Just Call Me Cheryl

25th June 2010

It’s hard work being a celebrity…

Jill Glenn tries out a ‘body-designing’ treatment beloved of Cheryl Cole, Simon Cowell and the like – and discovers that it’s not all glamour…

Working for Optima has got me into some strange situations, but this – I think, as I regard my reflection in the mirror at Bushey’s new Hypoxi Studio – this must be one of the strangest…

I’m wearing a curious all-in-one neoprene suit, in which I’m about to be connected to a lymphatic massage machine. The air will be sucked out, and then I will be gently pummelled for 20 minutes. Hmmm. It sounds peculiar, but at the moment it’s the image I can’t take my eyes off – and it just makes me want to giggle. I certainly wouldn’t want my nearest and dearest to see me like this, although, given the intimate nature of the studio, I may have to allow complete strangers to witness my discomfiture, should other clients arrive during the process. As it happens, they do – but by then I’m beyond caring: a] they also look quite ridiculous; b] the massage was so pleasant that the immediate aesthetics are irrelevant; and c] I’m focusing on the exercise that follows the initial vacuum treatment.

The whole experience is all about future aesthetics. It would be foolish to forego the possibility of a body as sculpted as Cheryl Cole’s just because one felt silly in the outfit.

This, as Paul Cowen of Hypoxi Bushey explains it to me, is essentially a medical process. The idea is that fat burns more readily from parts of the body with strong blood circulation, and that the reason that certain parts of the body (think abdomen, think buttocks, think thighs) retain fat – even for those who eat a healthy diet and train extensively – is because the blood supply is poor. The Hypoxi machines are designed to isolate blood in these problem areas, therefore training parts of the body that are not usually reached.

The preliminary consultation includes a Body Composition Analysis that tells you everything you’d possibly want to know (and quite a few things you probably wouldn’t) about your weight, percentage of body fat, mineral levels, bone density, level of hydration and so on. There’s a heavy (I choose the word carefully) emphasis on the visceral fat area – basically, the amount of overload around your middle – which increases risk of really serious health problems such as heart disease. Body definition is not just about looking good.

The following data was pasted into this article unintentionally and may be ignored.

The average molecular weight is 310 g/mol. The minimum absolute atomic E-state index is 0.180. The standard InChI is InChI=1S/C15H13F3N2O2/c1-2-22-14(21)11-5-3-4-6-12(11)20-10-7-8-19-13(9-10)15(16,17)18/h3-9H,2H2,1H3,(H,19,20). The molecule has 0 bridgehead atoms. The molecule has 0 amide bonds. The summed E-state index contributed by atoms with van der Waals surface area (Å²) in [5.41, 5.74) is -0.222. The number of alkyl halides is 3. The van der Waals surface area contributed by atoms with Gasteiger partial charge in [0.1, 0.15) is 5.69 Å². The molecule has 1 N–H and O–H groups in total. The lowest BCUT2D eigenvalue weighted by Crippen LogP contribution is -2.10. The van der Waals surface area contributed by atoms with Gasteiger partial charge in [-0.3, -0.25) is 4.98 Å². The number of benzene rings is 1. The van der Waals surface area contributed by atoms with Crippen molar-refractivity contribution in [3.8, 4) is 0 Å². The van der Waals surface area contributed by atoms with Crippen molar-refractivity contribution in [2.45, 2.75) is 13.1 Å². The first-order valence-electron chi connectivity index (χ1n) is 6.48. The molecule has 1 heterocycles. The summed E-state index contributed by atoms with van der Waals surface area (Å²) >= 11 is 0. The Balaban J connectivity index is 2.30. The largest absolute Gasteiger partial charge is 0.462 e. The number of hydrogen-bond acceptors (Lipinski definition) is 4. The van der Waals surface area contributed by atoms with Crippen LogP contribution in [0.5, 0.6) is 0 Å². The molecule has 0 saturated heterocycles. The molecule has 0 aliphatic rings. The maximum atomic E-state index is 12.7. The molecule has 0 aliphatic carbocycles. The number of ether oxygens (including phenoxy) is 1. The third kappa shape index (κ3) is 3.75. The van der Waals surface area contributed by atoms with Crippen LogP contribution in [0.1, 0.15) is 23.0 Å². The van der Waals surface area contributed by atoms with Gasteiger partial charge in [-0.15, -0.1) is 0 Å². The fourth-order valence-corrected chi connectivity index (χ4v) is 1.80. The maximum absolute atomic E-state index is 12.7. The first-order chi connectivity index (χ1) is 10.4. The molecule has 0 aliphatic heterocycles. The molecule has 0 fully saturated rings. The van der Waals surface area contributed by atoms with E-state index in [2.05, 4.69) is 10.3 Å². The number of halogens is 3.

The statistics are scary. That’s another reason for overcoming my natural scepticism. This machine is telling me something I need to know, and Paul’s enthusiasm for the results that can be achieved in a course of 12 treatments leaves me thinking that all this lying around looking like an urban spaceman might be worth the indignity.

After the lymphatic stimulation – a sensation similar to the ancient technique of cupping – it’s off with the space suit, and on with something that resembles a rubberised black ballet skirt, with a hard rim on the end, which clips into another Hypoxi unit to create a compression chamber. With your feet and legs under pressure, you pedal. The training is moderate, as you’re working in a calculated fat-burning zone. It’s weird, certainly, but neither unpleasant nor difficult.

Hypoxi isn’t a magic cure for weight problems (damn!); you also need to eat well, hydrate properly and commit to regular sessions – two or three a week – in order to see best results. But, and it’s a big but, Hypoxi claims that the results you’ll get will be better and more dramatic than anything you’ll achieve on your own. A flat stomach, they promise, is achievable without sit-ups.

Slim legs, flat stomach, firm skin. Who wouldn’t want them? Just don’t look in the mirror until you’re done…

See www.hypoxibushey.co.uk for more information.

Find Your Local